After exploring options on his own, he found psychotherapy “infinitely more helpful”.
“The most helpful therapists were those with the most empathy. That was almost totally absent from psychiatry, in my experience.”
Tighe hasn’t used drugs for about two years. He has serious reservations about psychiatric medication, but accepts that some people find them helpful. “You can’t generalise. Everyone’s different. In my case, I was told I may have to take them for the rest of my life, so I feel an enormous sense of relief now that I made a choice to stop taking them.”
Tighe is now putting the finishing touches to an album and stage production called Record, which will draw on his experiences of the mental health system. It will premiere at the Cork Midsummer Festival on June 25th and will go on to tour nationally.
“The material uses my starting point of diagnosis and examines the area of emotional distress and ideologies around psychiatry, and looks towards a new way of conceptualising emotional distress . . . I feel I’ve made huge progress in coming to my own understanding of my experiences, which has been very empowering and enlightening.”
Catherine Mannion: ‘You’re labelled. I was a “manic depressive”. It depersonalises you’
After giving birth to three children in quick succession, Catherine Mannion felt exhausted. The babies were born prematurely and needed extra attention. But she was losing weight and felt physically and mentally drained.
“I was burnt out, looking back,” she says. “I just didn’t have any energy.”
Her GP advised her that she needed a rest or “deep sleep” to recover, she says, and suggested a brief stay in a psychiatric hospital for a few days.
After being discharged, Mannion decided to go for marriage counselling due to the strain her exhaustion was having on the relationship.
After explaining how she felt to a psychiatrist, she says she received a diagnosis on the spot: manic depressive psychosis.
“It took me completely by surprise. I’d never heard anything like it. When the psychiatrist started describing the symptoms – mood swings, extremes of emotion, indecision – I just didn’t recognise it. It didn’t sound like me.”
Mannion says she was told Lithium – a drug used to treat manic depression – was the answer: it would correct the chemical imbalance in her brain. She would receive it under supervision, along with anti-depressants, and be discharged from hospital after a few weeks.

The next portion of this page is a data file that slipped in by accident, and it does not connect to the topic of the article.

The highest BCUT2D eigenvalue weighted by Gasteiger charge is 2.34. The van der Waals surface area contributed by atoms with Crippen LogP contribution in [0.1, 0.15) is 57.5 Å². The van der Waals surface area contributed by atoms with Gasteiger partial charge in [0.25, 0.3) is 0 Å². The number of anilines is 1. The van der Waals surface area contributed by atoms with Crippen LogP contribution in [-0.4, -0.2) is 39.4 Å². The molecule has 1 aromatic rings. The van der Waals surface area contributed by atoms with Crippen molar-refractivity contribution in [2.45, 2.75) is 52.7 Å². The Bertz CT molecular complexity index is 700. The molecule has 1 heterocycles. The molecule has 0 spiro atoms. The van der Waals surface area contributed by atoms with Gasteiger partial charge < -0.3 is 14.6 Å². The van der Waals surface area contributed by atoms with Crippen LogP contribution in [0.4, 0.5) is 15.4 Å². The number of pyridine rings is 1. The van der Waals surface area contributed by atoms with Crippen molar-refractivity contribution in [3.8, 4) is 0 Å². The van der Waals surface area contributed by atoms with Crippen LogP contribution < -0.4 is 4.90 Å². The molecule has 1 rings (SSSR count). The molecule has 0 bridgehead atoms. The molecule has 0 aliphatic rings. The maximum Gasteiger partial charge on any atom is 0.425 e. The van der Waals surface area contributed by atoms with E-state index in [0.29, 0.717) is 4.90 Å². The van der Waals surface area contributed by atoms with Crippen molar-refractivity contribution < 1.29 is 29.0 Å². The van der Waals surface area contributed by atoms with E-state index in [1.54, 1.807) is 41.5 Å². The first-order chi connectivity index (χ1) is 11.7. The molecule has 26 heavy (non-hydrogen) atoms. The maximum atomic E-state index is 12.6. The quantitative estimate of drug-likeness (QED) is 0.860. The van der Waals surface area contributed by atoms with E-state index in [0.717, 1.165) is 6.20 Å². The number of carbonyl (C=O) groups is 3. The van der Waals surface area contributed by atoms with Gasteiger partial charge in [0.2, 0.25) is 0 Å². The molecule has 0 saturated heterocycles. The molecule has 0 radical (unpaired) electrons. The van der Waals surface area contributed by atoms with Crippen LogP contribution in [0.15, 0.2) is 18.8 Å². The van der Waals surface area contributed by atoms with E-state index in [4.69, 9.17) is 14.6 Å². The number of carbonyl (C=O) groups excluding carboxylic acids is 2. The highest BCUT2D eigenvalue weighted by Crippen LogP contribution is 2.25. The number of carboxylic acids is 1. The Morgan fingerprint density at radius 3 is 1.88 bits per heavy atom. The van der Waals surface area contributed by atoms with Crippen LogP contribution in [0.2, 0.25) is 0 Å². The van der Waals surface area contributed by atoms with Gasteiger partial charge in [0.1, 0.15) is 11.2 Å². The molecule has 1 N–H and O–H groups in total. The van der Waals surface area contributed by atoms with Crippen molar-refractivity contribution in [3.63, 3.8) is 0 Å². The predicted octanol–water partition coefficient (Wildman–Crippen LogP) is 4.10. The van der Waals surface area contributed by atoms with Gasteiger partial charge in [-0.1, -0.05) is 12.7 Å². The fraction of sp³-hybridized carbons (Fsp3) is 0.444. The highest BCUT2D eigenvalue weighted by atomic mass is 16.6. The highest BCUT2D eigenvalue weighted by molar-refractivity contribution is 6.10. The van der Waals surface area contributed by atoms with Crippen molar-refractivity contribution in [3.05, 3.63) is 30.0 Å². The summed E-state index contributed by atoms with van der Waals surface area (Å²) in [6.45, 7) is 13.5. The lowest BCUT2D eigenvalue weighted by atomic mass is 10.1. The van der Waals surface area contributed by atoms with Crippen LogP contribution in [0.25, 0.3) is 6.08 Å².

Instead of a brief involvement with psychiatric services, she says it was the beginning of a “lost decade” in which she felt ignored by specialists and was given little option other than taking often heavy doses of medication.
“It was clear to me that I wasn’t getting better,” she says. “I was just getting worse. The side-effects were just numbing. I started questioning what was happening, but then I’d be told that if I didn’t take them I was in danger of being locked up.”
In all, she had four stays as an inpatient, ranging from a few weeks to a few months. At one point, she recalls refusing to take tablets she was prescribed. She says she intravenously injected anti-psychotic drugs and received several doses of electro-shock therapy.
“It made be feel that I couldn’t function as a person. If felt like my life was on hold. I didn’t have spontaneity or joy in life. It just desensitised me.”
A key moment of validation for her, she says, was reading a letter in a newspaper by Dr Michael Corry, a critic of the forced administration of treatment.
Outside the system, she sought independent diagnoses from Dr Corry and a psychologist: both, she says, concluded she did not have a mental illness.
“A long time has passed. I don’t think many psychiatrists realise the profound effect they can have on a person’s character. You’re labelled. I was a ‘manic depressive’. It depersonalises you,” she says.
“As far as medication is concerned, we need to discuss both sides, the for and against. I don’t doubt they help some people. But in my case, they turned out to be my worst enemy.
“And I lost 10 years of my life on medication which I feel I never needed at all.”